FOR THE WEEK OF NOV. 20, 2017
A starting whistle blows this week for holiday shopping online and in stores
Read another business-related article and share an interesting fact or quote.
Pick a holiday feature and describe the feelings or memories it stirs.
Can you spot a gift or product category you'd like? Tell why.
Retailers hope shoppers are geeked for the year's biggest shopping weekend. Thursday's holiday is like a ready, set, shop whistle for the gift-buying sprint to December holidays. First comes Black Friday, which starts Thanksgiving evening at Walmart, Target and Best Buy and earlier that afternoon at JC Penney. Others, including Costco and Sam's Club, let employees enjoy the holiday before doors reopen early Friday. Next is Small Business Saturday, when neighborhood shops and other independent sellers offer deals to compete with malls. The third day of big sales, called Cyber Monday, features Nov. 27 online specials. Electronics and video games are among items on sale.
Although bargain hunters will hit malls after turkey dinner, Thanksgiving store openings don't seem too popular. A survey of more than 500 Americans in late September shows that 57 percent dislike the practice.Regardless of when sales are launched, the real battle this holiday season – and all year – is between stores we can walk into and those whose sites we click onto. The convenience of e-commerce hurts traditional retailers, with some large bankruptcies this year and old school brands like Sears closing many locations. "It has been a lousy year for nearly every U.S. retailer not named Amazon.com," The Wall Street Journal newspaper noted recently. (A short video below shows an Amazon shipping center.) At Flagstaff Mall in that Arizona city, General Manager Hillary Goitia says: "This [Friday] is our bread and butter. This is what we prepare for all year. It's exciting, it's fun, it's the best day of the year." There are 32 days between Thanksgiving and Christmas, a relatively long stretch. And Christmas is on a Monday this year, giving tardy consumers an extra weekend to get all the names on their lists crossed off. Others are shopping for Hanukkah or Kwanzaa.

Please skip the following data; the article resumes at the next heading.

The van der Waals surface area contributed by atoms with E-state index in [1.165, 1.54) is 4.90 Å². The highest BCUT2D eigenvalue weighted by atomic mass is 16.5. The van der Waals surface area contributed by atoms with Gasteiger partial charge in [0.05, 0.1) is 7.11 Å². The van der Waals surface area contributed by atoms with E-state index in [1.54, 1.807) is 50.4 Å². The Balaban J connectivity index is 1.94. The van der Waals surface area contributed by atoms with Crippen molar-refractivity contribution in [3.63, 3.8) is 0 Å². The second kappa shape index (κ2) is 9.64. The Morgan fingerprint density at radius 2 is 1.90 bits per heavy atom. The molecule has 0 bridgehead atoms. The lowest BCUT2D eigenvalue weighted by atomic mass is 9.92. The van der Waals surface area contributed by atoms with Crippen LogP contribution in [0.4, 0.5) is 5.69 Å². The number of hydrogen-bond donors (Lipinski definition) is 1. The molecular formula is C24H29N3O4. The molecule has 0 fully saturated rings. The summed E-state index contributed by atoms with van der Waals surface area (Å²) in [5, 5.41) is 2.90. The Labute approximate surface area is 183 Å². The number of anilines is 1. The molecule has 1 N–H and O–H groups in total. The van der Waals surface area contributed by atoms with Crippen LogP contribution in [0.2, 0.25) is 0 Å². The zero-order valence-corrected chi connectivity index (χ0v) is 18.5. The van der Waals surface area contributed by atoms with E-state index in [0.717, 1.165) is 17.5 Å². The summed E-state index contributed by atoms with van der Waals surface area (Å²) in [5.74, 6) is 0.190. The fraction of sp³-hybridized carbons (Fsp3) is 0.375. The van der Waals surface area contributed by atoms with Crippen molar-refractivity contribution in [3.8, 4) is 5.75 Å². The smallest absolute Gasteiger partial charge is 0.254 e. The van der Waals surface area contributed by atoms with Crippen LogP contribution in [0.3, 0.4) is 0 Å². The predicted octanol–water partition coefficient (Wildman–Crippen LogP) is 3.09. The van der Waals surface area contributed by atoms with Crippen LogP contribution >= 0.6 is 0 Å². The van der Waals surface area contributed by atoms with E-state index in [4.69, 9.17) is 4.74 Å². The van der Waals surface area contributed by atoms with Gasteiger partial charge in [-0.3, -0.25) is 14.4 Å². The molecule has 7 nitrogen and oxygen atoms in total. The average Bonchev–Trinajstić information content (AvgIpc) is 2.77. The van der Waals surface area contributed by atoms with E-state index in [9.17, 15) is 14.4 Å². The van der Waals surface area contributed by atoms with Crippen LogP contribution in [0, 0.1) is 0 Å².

Mall executive says: "We get that not everyone thinks of Thanksgiving as a day to shop, but we're going to be here for those that do. Last year we were open from 6 p.m. to 1 a.m., and the building was packed." -- Ed Jaroszewicz, marketing director at South Park Mall in Cleveland
Industry observer says: "We're seeing more and more retailers offering their actual Black Friday deals early. Best Buy, for instance, hosted early deals when its ad leaked on Nov. 8. . . . Retailers are trying to get consumers to shop all month long, as opposed to only on Thanksgiving Day and Black Friday." -- Courtney Jespersen of NerdWallet, a personal finance website
Professor says: "Offline shopping remains quite popular. Shopping is an experience, and typically people enjoy the process of shopping – walking in the store and touching and trying on the thing you want to buy. And, the minute you buy it, it is immediately yours. You don't have to wait for it." -- Rami Zwick, University of California-Riverside marketing professor
Front Page Talking Points Archive